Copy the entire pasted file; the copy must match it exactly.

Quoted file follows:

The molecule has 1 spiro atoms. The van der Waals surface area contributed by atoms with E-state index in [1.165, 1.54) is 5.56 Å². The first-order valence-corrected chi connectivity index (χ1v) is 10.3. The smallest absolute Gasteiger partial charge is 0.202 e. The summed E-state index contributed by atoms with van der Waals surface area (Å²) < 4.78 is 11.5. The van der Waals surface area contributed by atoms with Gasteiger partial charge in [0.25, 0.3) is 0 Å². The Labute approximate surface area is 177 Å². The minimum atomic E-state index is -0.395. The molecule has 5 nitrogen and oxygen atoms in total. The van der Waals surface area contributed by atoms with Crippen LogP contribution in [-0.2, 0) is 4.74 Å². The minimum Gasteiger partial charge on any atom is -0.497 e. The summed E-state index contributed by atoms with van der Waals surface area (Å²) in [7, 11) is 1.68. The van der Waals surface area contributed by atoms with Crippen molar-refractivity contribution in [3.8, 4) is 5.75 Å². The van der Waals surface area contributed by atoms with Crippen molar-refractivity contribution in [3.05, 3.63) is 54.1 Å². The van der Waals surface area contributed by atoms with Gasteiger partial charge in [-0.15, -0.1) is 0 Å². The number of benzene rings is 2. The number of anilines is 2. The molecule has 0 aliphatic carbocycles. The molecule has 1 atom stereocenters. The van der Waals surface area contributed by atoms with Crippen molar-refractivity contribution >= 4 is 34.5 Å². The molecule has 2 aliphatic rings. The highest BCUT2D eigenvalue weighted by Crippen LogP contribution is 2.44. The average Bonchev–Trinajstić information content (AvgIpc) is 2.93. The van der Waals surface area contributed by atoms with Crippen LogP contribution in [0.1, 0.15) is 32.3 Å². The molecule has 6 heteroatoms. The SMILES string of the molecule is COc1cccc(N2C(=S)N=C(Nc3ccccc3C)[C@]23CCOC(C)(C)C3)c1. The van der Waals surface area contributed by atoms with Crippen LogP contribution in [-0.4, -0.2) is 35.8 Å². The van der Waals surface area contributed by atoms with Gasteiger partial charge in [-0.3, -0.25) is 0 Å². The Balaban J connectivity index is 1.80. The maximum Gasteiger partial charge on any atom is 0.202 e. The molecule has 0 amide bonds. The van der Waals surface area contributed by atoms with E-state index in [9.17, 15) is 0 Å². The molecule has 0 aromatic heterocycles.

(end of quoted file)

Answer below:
The molecule has 1 spiro atoms. The van der Waals surface area contributed by atoms with E-state index in [1.165, 1.54) is 5.56 Å². The first-order valence-corrected chi connectivity index (χ1v) is 10.3. The smallest absolute Gasteiger partial charge is 0.202 e. The summed E-state index contributed by atoms with van der Waals surface area (Å²) < 4.78 is 11.5. The van der Waals surface area contributed by atoms with Gasteiger partial charge in [0.25, 0.3) is 0 Å². The Labute approximate surface area is 177 Å². The minimum atomic E-state index is -0.395. The molecule has 5 nitrogen and oxygen atoms in total. The van der Waals surface area contributed by atoms with Crippen LogP contribution in [-0.2, 0) is 4.74 Å². The minimum Gasteiger partial charge on any atom is -0.497 e. The summed E-state index contributed by atoms with van der Waals surface area (Å²) in [7, 11) is 1.68. The van der Waals surface area contributed by atoms with Crippen molar-refractivity contribution in [3.8, 4) is 5.75 Å². The van der Waals surface area contributed by atoms with Crippen molar-refractivity contribution in [3.05, 3.63) is 54.1 Å². The van der Waals surface area contributed by atoms with Gasteiger partial charge in [-0.15, -0.1) is 0 Å². The number of benzene rings is 2. The number of anilines is 2. The molecule has 0 aliphatic carbocycles. The molecule has 1 atom stereocenters. The van der Waals surface area contributed by atoms with Crippen molar-refractivity contribution >= 4 is 34.5 Å². The molecule has 2 aliphatic rings. The highest BCUT2D eigenvalue weighted by Crippen LogP contribution is 2.44. The average Bonchev–Trinajstić information content (AvgIpc) is 2.93. The van der Waals surface area contributed by atoms with Crippen LogP contribution in [0.1, 0.15) is 32.3 Å². The molecule has 6 heteroatoms. The SMILES string of the molecule is COc1cccc(N2C(=S)N=C(Nc3ccccc3C)[C@]23CCOC(C)(C)C3)c1. The van der Waals surface area contributed by atoms with Crippen LogP contribution in [-0.4, -0.2) is 35.8 Å². The van der Waals surface area contributed by atoms with Gasteiger partial charge in [-0.3, -0.25) is 0 Å². The Balaban J connectivity index is 1.80. The maximum Gasteiger partial charge on any atom is 0.202 e. The molecule has 0 amide bonds. The van der Waals surface area contributed by atoms with E-state index in [9.17, 15) is 0 Å². The molecule has 0 aromatic heterocycles.